Reviews | Growing GOP anger at Mitch McConnell offers Democrats a lesson

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Republicans have staged a carnival of fake outrage since Sen. Joe Manchin III announced his support for a massive climate and health care package. Their claim: The West Virginia Democrat and his party doubled down on them by announcing a deal right after Senate Republicans helped pass an industrial policy that made us competitive with China.

There is a lesson to be learned from this for Democrats: the hardball procedure works.

You can see it in the growing GOP anger at Senate Minority Leader Mitch McConnell. The Kentucky Republican, according to angry lawmakers, has been too willing to agree to bipartisan deals on legislation – allowing this alleged double crossover to happen, catching him off guard.

CNN reports new “internal tensions” within the party, with House Republicans blaming McConnell for negligently letting bipartisanship erupt on infrastructure, gun control, and the flea and science law. This bill invests $280 billion in strengthening the semiconductor industry and in scientific and technological development, and has just been passed by both chambers.

As one House Republican told CNN, Senate Republicans “lose fights because they don’t stick together.” The bizarre implication: none of them should participate in the passage of constructive legislation.

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Republicans also insist McConnell was played. He had threatened to defeat the flea bill to get Democrats to drop their push for a climate bill, and after Manchin temporarily killed that latest effort, McConnell allowed the bill to pass. measure on fleas this week.

Just hours later, Democrats and Manchin announced a renewed deal to spend hundreds of billions on climate change and health care subsidies. Now Sen. Ted Cruz (R-Tex.) is seething that McConnell hasn’t “follow through” on his threat to kill the potato chip bill. Other GOP senators ripped McConnell for being tricked and caught napping.

We know why McConnell continues to let bipartisanship happen: He worries about Senate races in Pennsylvania, Georgia and Arizona. McConnell admitted to reporters that Republicans voted for the gun bill because they had “lost ground in suburban areas.”

Either way, there’s a moral to this story for Democrats: There’s often no serious punishment for political hardliners, no matter how far it pushes the procedural envelope.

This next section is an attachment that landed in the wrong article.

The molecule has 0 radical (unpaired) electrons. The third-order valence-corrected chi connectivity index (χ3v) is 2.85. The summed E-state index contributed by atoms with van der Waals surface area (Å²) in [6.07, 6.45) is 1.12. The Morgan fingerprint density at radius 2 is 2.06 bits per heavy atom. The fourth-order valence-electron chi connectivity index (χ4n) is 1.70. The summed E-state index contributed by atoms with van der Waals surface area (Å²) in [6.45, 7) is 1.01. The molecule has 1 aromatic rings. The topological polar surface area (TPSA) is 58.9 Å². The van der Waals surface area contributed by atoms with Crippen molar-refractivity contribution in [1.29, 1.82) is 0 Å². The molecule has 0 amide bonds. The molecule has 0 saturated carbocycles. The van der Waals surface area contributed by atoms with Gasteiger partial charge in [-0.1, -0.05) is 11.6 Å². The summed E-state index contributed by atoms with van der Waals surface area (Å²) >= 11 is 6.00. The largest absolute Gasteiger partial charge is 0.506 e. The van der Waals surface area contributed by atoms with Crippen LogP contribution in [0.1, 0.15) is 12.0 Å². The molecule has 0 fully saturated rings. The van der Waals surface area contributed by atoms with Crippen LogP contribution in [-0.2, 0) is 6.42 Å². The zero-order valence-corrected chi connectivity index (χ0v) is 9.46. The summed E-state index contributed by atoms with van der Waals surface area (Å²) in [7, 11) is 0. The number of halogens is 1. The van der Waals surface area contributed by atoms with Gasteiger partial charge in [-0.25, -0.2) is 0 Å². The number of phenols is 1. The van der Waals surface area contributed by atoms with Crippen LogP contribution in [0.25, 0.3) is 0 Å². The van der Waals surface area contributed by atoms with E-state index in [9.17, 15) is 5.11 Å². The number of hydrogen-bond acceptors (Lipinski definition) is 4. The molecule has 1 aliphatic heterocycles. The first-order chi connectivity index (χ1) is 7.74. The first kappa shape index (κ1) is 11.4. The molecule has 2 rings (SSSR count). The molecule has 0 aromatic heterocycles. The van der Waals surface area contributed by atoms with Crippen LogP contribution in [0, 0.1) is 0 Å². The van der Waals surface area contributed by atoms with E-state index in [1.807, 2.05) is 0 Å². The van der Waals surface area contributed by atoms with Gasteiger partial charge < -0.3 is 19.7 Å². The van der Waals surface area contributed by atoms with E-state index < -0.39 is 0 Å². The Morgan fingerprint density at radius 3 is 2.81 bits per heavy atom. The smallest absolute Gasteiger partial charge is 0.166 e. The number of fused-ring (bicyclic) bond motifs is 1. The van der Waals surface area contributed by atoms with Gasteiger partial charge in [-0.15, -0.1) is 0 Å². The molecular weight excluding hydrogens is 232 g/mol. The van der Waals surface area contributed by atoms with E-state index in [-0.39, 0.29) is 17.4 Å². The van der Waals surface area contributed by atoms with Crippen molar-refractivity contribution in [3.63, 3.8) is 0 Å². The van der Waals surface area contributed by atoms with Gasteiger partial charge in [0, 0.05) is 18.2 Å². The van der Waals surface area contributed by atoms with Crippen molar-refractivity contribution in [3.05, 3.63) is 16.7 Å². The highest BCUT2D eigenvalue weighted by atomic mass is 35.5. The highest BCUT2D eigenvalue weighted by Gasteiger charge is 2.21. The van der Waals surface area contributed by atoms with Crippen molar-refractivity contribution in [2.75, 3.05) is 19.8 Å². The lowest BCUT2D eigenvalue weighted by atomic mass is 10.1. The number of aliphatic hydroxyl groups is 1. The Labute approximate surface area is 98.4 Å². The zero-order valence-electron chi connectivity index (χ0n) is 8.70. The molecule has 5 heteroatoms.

Republicans have worked vigorously to stir up outrage over the procedural handling of Democrats in all of this. House Republicans raged that the Manchin deal required them to sink the potato chip bill. Senate Republicans suspended a measure to provide health care to veterans suffering from burn pit exposure, though there is a dispute over the motive. And Sen. Susan Collins (Maine) said the Democrats’ treachery would make it harder to win GOP support for a bill codifying same-sex marriage.

This is absurdly telling: the explicit admission is that the merits of the Gay Marriage Bill (and perhaps the Burn Pit Bill) are irrelevant. If the Republicans defeat this measure, it will be because the Democrats used their authority under the simple majority reconciliation process to pass something unrelated to this one!

But that aside, here’s the thing: None of this fake outrage will matter.

On the contrary, this GOP outrage attracted too much gullible media attention, which suggested that Republicans might have a legitimate gripe. Of course, they don’t: Democrats weren’t obligated to let GOP threats dictate their legislative agenda. And the idea that McConnell’s party has the right to lecture anyone about procedural slyness is positively comical.

More importantly, if Democrats pass the climate package, Democrats and many independents might view it as positively energized, and Republicans might be negatively energized by it. But hardly any voters will remember the process that led to it.

Republicans know this. They turn against McConnell precisely because the procedural details over which they feign outrage doesn’t gave them a real political weapon to wield against the Democrats, and left them baffled instead.

As Brian Beutler writes, when Republicans threaten to withhold votes on unrelated issues to dissuade Democrats from passing good legislation, it should strengthen the Democrats’ resolve to govern alone whenever necessary and see it as a positive element.

These kinds of threats are becoming the norm among Republicans, as David Dayen notes. This is another reason the Democrats shut down this game by being insensitive to it.

On the idea that it makes no sense for Democrats to let opposition or GOP outrage dictate what they adopt, we already have proof of concept. Democrats failed to pass legislation protecting democracy because Manchin insisted it had to be bipartisan and would not end the filibuster.

So how many voters remember fondly that the Democrats wisely refrained from passing anything to uphold the noble principle that partisan legislating is wrong? Most likely just remember that the Democrats failed to fulfill one major priority – that they were ineffective.

Moreover, if the current episode goes well – which is far from certain – it will unilaterally align the Democratic Party on major new investments in energy manufacturing jobs in the industrial heartland and Appalachia, while dismissing the GOP as hostile to solving the most pressing issues. problems of contemporary times.

Obviously, much will depend on the execution of these policies. But the process that leads to it will not matter. If they’re successful, being the only party associated with them – even if that means firing a quick shot at the opposition – won’t be a downside. It will be a bright spot no matter how angry Republicans get along the way.

About Therese Williams

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